Heart Attack from Steroids

It’s not every day that a 27 year old healthy male suffers a heart attack.  But a recent case study published in the American Journal of Emergency Medicine describes a case in which a young man has such an issue [1].  Before I explain what happened let me preface this by saying this is not intended to scare prohormone or anabolic androgenic steroid users.  Hopefully you are an avid reader of this site who understands I value the education, and intelligent use of these ergogenics.  And if you are not a regular reader, please know that I simply use case studies such as this one so that we can hopefully learn what NOT to do.

In this particular case a 27 year old man visited the Akron Emergency Medical Center with complaints of chest pain that was radiating down his left arm (a common sign of a heart attack).  Apparently shortly after ju jitsu practice the young man collapsed, and began sweating excessively.  He had no family history of heart disease or no known pre-existing health conditions.  He did admit to steroid use just 3 days prior (although no specifics were described).  They completed an electrocardiogram, which showed an ST elevation (an abnormal ECG reading commonly symptomatic of a heart attack).  They took blood and found the following:

  • Elevated creatine kinase 408 U/L (normal range is 52 to 336 U/L)
  • Elevated troponin .14 ng/mL (normal range is less than .01 ng/mL)

heart attack from steroidsThey responded by giving him 325 mg’s of aspirin, and .4 mg’s of sublingual nitroglycerin, which helps relax blood vessels so that blood and oxygen can be delivered to the heart.  Unfortunately his chest pain only got worse, so they gave him 4000 units of IV heparin and 600 mg’s of plavix, which are both blood thinners.  They continued to stick a catheter into his heart to identify plaque build up in his arteries.  They found significant narrowing and a blood clot in his anterior descending artery (watch this video to see where this artery enters the heart).  Both are simply indicators of coronary heart disease.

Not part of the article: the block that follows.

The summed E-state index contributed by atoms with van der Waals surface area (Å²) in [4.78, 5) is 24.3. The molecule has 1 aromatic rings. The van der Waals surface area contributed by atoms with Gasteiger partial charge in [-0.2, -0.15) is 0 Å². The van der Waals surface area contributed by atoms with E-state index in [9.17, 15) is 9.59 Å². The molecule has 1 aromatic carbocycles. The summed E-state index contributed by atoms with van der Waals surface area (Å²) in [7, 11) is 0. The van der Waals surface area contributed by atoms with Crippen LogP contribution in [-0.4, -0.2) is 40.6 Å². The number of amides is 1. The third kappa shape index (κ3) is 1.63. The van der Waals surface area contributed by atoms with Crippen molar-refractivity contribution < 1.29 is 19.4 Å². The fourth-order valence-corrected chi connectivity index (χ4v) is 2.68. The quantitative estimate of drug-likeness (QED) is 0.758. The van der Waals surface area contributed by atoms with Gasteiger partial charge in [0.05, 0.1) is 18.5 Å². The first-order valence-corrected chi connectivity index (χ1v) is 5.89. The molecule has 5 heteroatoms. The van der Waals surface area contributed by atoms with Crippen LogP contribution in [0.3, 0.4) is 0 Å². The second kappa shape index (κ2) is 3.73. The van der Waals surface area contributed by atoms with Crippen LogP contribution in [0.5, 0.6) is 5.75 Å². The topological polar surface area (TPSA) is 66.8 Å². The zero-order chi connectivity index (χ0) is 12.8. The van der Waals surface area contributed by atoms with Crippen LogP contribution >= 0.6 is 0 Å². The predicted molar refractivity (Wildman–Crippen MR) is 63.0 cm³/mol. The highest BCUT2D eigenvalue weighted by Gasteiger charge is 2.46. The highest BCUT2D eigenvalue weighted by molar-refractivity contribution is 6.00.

Perhaps most alarming was his homocysteine level of 45.2 umol/L, which is about 3.2 times higher than the high end range of normal homocysteine levels.  High homocysteine levels are associated with hardening and narrowing of blood vessels, and clotting.  They monitored the young man for 3 additional days and gave him various vitamin B supplements, which are known to reduce homocysteine levels [2].  In this case he the young man’s life was saved.

What can we learn?

This is one of those case studies that quite simply highlights one of the dangers of anabolic steroid use.  We don’t know for sure how excessive (if at all) this young man’s use was, or if there were other hereditary factors involved, but this could happen to just about anyone who doesn’t properly monitor their health.  Based on the coronary heart disease, which can take some time to develop, it suggests he had been using steroids for a significant period of time.  One more reason to cycle steroids, and if not, have your homocysteine levels monitored by a physician.  Or you can even have them tested privately by an online service (PrivateMDLabs for example).

Again in closing, use this as educational information.  With intelligent use, a heart attack from steroids is extremely rare.  Stay safe.

By Travis DeGraff

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